Senate OKs foreclosure ‘rescue’ limits
The New Hampshire Senate has decided not just to study mortgage foreclosure “rescue scams” but to do something about them.
In a 23-0 vote, the Senate passed a bill that would regulate mortgage foreclosure consultants, some of whom offer to “help” those facing foreclosure by getting them to sign over the deed of their house for a rental purchase agreement. Theoretically under such agreements, the homeowner would be able to gain the equity back while living at the home, but because of undisclosed terms, the victim could end up losing the house anyway — and go deeper in the hole as well.
As amended in the Senate – at the request of the Banking Department — House Bill 365 would increase disclosure requirements, allow cancellation requirements and implement civil and criminal penalties against those who violate them, including forcing them to repay equity to the homeowner.
“With these critical consumer protections from predatory practices, the New Hampshire foreclosure process would remain fair,” said Sen. David Gottesman, D-Nashua.
In other business, the Senate passed its own version of farm aid – a $2.1 million subsidy to provide price supports to farmers if the federal government doesn’t come to the rescue. Supporters said that farmers are caught in an economic squeeze because of falling milk prices, combined with rising oil and feed costs.
“This could cause complete deterioration of the industry,” said Sen. Lou D’Allesandro, D-Manchester.
The money, which would be available this year only, will have to reconciled with the House version, which would provide as much as $3 million in subsidies for price supports, as well as institute a 2.5-cent-a-gallon milk tax to purchase agricultural easements.
The Senate also passed a bill proposed by Sen. Harold Janeway, D-Webster, that would require oil distributors either post a bond, get a letter of credit or set up a futures contract either before, or immediately after, setting up a customer’s pre-buy contract. It also would require consumer protection disclosures.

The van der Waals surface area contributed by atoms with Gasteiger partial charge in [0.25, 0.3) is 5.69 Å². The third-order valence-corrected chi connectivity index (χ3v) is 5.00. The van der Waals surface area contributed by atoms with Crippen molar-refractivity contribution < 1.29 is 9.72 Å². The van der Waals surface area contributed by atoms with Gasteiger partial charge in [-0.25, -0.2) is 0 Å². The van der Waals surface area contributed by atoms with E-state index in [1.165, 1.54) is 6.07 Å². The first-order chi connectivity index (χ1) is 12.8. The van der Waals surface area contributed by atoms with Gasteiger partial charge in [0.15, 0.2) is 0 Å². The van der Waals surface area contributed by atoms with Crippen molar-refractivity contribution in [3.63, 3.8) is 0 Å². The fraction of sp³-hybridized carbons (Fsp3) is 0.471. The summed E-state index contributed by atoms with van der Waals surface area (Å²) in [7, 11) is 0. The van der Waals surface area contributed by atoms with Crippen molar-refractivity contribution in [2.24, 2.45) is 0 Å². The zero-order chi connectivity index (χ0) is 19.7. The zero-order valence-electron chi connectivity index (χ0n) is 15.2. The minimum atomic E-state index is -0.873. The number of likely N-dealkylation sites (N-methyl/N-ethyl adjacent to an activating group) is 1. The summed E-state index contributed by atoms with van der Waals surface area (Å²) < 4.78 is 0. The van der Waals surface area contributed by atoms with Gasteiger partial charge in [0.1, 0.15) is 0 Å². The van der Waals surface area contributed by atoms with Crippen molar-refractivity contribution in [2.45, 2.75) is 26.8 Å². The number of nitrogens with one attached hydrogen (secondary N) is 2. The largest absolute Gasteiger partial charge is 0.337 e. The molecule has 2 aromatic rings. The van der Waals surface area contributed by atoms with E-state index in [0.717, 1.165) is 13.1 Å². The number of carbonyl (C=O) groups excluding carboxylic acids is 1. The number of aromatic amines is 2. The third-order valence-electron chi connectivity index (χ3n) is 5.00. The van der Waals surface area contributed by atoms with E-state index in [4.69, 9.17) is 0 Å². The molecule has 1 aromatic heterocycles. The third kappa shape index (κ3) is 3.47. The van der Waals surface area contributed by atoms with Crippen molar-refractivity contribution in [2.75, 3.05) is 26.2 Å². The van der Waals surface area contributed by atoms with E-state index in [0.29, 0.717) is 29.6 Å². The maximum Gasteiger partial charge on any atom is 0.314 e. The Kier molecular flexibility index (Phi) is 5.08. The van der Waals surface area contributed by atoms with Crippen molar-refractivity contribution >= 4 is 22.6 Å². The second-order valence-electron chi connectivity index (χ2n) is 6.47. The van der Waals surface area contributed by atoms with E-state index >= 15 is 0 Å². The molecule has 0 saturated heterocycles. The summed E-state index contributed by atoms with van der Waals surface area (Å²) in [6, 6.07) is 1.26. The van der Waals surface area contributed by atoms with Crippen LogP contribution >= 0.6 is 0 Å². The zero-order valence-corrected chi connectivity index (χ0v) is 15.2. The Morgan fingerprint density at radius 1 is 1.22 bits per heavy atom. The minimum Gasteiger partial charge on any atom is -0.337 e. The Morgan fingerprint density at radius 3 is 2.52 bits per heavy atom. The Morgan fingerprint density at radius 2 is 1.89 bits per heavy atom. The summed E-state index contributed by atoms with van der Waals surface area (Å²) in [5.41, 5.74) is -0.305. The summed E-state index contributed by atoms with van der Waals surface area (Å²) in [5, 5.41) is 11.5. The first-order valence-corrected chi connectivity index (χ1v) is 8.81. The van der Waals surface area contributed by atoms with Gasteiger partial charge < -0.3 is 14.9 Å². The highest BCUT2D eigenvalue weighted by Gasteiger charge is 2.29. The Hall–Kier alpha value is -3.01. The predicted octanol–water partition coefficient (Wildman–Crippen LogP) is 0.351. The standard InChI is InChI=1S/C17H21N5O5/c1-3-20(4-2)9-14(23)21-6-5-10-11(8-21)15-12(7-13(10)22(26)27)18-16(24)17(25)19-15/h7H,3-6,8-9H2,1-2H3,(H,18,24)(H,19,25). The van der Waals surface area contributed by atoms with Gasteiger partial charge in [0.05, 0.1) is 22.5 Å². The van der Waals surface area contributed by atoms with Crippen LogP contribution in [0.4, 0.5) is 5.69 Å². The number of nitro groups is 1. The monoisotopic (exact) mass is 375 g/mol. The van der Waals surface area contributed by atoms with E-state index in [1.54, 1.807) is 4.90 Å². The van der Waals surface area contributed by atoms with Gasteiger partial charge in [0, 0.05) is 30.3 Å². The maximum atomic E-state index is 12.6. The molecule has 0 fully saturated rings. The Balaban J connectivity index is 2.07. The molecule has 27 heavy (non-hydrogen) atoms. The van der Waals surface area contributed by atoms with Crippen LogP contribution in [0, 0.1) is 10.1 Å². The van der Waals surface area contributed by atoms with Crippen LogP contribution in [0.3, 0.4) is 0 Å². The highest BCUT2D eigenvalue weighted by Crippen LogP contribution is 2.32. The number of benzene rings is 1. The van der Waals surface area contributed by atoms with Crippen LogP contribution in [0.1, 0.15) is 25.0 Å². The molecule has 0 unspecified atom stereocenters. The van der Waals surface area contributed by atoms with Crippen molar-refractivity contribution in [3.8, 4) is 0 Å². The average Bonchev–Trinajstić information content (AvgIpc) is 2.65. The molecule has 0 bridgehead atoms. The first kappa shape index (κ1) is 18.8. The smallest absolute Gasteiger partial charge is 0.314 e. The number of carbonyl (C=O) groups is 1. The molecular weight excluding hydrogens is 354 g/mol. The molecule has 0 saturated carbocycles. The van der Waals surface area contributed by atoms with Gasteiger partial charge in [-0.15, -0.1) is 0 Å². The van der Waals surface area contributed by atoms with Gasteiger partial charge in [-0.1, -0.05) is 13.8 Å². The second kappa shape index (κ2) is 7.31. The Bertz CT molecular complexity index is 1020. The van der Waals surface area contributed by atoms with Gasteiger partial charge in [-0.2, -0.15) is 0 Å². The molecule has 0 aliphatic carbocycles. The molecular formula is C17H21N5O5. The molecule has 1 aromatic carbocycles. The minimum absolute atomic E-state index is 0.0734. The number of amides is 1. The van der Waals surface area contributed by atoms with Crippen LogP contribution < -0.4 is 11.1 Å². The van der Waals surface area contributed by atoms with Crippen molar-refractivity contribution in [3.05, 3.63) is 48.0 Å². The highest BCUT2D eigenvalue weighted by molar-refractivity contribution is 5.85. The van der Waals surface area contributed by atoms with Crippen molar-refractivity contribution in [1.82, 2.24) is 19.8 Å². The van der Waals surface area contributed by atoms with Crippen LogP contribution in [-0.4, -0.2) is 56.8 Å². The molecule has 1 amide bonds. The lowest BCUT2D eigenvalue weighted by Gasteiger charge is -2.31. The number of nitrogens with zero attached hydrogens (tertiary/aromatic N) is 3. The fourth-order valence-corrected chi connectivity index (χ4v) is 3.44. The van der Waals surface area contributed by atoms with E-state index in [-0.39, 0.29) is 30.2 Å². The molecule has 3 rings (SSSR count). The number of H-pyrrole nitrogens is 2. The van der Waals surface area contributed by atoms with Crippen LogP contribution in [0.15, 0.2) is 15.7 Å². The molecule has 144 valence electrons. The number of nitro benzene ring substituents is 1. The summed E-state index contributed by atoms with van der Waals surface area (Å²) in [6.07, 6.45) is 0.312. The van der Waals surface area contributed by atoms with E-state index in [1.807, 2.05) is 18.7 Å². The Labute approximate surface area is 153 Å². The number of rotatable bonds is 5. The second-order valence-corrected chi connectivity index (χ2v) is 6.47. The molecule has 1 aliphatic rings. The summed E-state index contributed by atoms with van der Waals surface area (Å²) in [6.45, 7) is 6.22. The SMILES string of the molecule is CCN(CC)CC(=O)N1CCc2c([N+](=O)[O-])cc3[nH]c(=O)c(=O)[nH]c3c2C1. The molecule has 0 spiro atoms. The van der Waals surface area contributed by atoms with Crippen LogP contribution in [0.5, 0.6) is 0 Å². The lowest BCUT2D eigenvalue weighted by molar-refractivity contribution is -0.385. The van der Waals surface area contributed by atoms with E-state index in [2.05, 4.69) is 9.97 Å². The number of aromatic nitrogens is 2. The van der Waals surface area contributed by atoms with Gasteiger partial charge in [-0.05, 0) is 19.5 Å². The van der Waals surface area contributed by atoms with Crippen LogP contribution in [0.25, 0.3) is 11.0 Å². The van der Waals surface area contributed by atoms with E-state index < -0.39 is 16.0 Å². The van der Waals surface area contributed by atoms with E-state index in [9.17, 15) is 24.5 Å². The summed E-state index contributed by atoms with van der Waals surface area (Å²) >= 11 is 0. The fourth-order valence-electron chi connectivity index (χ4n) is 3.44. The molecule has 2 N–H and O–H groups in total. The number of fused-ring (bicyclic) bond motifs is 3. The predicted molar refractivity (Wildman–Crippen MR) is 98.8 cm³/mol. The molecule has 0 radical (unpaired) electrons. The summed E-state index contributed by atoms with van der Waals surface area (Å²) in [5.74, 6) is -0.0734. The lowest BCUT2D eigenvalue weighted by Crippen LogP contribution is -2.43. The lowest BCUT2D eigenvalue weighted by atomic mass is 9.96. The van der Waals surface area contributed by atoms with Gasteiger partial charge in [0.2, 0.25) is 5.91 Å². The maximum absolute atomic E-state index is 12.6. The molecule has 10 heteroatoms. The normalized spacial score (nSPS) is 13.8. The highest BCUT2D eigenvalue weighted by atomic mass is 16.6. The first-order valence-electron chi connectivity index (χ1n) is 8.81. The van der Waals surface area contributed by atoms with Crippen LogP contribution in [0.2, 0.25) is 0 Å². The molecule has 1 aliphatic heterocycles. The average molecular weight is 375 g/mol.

Supporters pointed to several companies that accepted pre-buy money from companies that later went bankrupt, leaving consumers holding the bag. They argued that the bill would help prevent that from happening again, as well as encouraging skittish consumers to pre-buy, noted D’Allesandro.
Janeway emphasized that oil dealers have signed on to the bill, but three Senators voted against it, voicing concerns that the measure would create an undue burden on oil companies, forcing some to raise their pre-buy prices or stop offering them at all. Since the proposed law was attached to another bill, it still needs to be approved by the House.
The Senate also passed a measure doubling the total amount households and businesses can “net-meter” – that is, generate their own energy and sell it to utility companies on the grid. Previously, net-metering was limited to a half-percent of capacity. If this bill is signed by Gov. John Lynch – as is expected — the limit will be increased to 1 percent.
Meanwhile, the House sent the following measures to the governor for his signature:
• A bill requiring businesses that offer family coverage to include dependents 25 and under, whether they are students or not. Supporters said the will provide coverage for those in entry-level jobs.
• A bill that would allow the insurance commissioner to conduct investigations and hold hearings regarding whether additional premium charges should be paid by an employer for workers’ compensation insurance.
• A bill that would set minimum standards for cable television in manufactured housing parks, enabling them to get local access channel as well as high-speed Internet.
The House also amended a Senate bill that would expand the opportunity to allow voluntary deductions from an employee’s paycheck when he or she contracts with a private health and fitness facility that offers discounted memberships of 50 percent or more to all employees of the employee. – BOB SANDERS